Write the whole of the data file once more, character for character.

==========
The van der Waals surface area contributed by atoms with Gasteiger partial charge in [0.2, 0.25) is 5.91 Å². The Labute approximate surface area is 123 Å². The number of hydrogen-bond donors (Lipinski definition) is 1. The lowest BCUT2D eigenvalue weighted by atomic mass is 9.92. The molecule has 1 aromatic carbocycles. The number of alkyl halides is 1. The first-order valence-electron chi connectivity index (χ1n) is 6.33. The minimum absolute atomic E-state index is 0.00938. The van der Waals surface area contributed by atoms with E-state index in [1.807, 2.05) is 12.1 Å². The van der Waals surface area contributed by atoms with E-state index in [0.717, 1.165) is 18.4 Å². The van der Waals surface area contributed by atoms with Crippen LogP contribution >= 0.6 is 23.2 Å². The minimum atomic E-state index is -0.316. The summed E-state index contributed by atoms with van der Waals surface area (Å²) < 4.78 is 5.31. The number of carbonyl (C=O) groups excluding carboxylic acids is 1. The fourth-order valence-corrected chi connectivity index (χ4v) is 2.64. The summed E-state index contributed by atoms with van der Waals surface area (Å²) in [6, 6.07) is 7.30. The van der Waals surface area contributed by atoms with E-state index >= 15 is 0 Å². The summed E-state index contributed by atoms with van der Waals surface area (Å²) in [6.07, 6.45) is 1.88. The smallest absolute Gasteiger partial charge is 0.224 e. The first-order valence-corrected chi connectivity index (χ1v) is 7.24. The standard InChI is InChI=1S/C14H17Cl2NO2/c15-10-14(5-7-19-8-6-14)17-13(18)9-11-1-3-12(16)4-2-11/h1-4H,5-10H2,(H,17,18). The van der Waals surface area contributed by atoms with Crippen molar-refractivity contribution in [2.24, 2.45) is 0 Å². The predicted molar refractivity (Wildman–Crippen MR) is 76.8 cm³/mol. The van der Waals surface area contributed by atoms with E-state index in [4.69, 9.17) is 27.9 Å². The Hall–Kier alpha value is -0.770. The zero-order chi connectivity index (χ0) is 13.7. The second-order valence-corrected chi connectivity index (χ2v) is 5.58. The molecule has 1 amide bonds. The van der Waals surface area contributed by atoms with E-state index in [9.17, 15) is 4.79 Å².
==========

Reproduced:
The van der Waals surface area contributed by atoms with Gasteiger partial charge in [0.2, 0.25) is 5.91 Å². The Labute approximate surface area is 123 Å². The number of hydrogen-bond donors (Lipinski definition) is 1. The lowest BCUT2D eigenvalue weighted by atomic mass is 9.92. The molecule has 1 aromatic carbocycles. The number of alkyl halides is 1. The first-order valence-electron chi connectivity index (χ1n) is 6.33. The minimum absolute atomic E-state index is 0.00938. The van der Waals surface area contributed by atoms with E-state index in [1.807, 2.05) is 12.1 Å². The van der Waals surface area contributed by atoms with E-state index in [0.717, 1.165) is 18.4 Å². The van der Waals surface area contributed by atoms with Crippen LogP contribution >= 0.6 is 23.2 Å². The minimum atomic E-state index is -0.316. The summed E-state index contributed by atoms with van der Waals surface area (Å²) < 4.78 is 5.31. The number of carbonyl (C=O) groups excluding carboxylic acids is 1. The fourth-order valence-corrected chi connectivity index (χ4v) is 2.64. The summed E-state index contributed by atoms with van der Waals surface area (Å²) in [6, 6.07) is 7.30. The van der Waals surface area contributed by atoms with E-state index >= 15 is 0 Å². The summed E-state index contributed by atoms with van der Waals surface area (Å²) in [6.07, 6.45) is 1.88. The smallest absolute Gasteiger partial charge is 0.224 e. The first-order valence-corrected chi connectivity index (χ1v) is 7.24. The standard InChI is InChI=1S/C14H17Cl2NO2/c15-10-14(5-7-19-8-6-14)17-13(18)9-11-1-3-12(16)4-2-11/h1-4H,5-10H2,(H,17,18). The van der Waals surface area contributed by atoms with Crippen molar-refractivity contribution in [2.24, 2.45) is 0 Å². The predicted molar refractivity (Wildman–Crippen MR) is 76.8 cm³/mol. The van der Waals surface area contributed by atoms with E-state index in [4.69, 9.17) is 27.9 Å². The Hall–Kier alpha value is -0.770. The zero-order chi connectivity index (χ0) is 13.7. The second-order valence-corrected chi connectivity index (χ2v) is 5.58. The molecule has 1 amide bonds. The van der Waals surface area contributed by atoms with E-state index in [9.17, 15) is 4.79 Å².